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Sapp v. S.J.C. 308 Lenox Avenue Family Ltd. Partnership

Supreme Court of New York, First Department

May 18, 2017

Celeste Sapp, Plaintiff-Respondent,
v.
S.J.C. 308 Lenox Avenue Family Limited Partnership, Defendant-Appellant.

          Milber Makris Plousadis & Seiden, LLP, Woodbury (Samantha B. Lansky of counsel), for appellant.

          Silbowitz, Garafola, Silbowitz, Schatz & Frederick, LLP, New York (Lora H. Gleicher of counsel), for respondent.

          Sweeny, J.P., Renwick, Mazzarelli, Manzanet-Daniels, JJ.

         Order, Supreme Court, New York County (Nancy M. Bannon, J.), entered on or about August 19, 2016, which, in this action for personal injuries sustained in a slip and fall, denied defendant's motion for summary judgment dismissing the complaint without prejudice to renewal upon completion of discovery, and granted plaintiff's cross motion to compel discovery, unanimously reversed, on the law, without costs, the motion for summary judgment granted, and the cross motion denied as academic. The Clerk is directed to enter judgment dismissing the complaint.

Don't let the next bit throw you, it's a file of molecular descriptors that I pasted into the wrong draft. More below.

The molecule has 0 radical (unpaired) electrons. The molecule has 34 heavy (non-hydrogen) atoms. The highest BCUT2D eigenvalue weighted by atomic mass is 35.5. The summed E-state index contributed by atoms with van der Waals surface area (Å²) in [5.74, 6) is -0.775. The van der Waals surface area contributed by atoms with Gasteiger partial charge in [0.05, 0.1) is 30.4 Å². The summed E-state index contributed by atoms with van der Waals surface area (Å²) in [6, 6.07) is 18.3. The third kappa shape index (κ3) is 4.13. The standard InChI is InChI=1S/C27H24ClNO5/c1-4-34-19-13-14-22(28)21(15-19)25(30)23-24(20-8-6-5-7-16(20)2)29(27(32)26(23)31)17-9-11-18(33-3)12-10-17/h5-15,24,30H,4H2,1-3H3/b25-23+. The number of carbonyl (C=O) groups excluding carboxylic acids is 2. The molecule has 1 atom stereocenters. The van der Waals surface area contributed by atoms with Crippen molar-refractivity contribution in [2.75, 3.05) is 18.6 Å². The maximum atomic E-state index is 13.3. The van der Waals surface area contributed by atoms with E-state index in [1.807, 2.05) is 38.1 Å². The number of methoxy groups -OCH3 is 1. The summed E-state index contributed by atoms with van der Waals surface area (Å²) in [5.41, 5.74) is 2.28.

Defendant leased the entire third and fourth floors of the building it owned to plaintiff's employer, Bill Lynch Associates (BLA). The leased premises were only accessible via a door located at street level that opened onto a staircase that went directly to, and only to, the leased premises. Pursuant to the lease between defendant and BLA, BLA was responsible for maintenance of "the demised premises or any other part of the building and the systems and equipment thereof, whether requiring structural or nonstructural repairs caused by or resulting from carelessness, omissions, neglect or improper conduct of [BLA], [BLA]'s subtenants, agents, employees, invitees or licensees, or which arise out of any work, labor, service or equipment done for or supplied to [BLA] or any subtenant arising out of the installation, use or operation of the property or equipment of [BLA] or any subtenant." The rider to the lease provided that BLA "shall provide cleaning and maintenance of" the premises.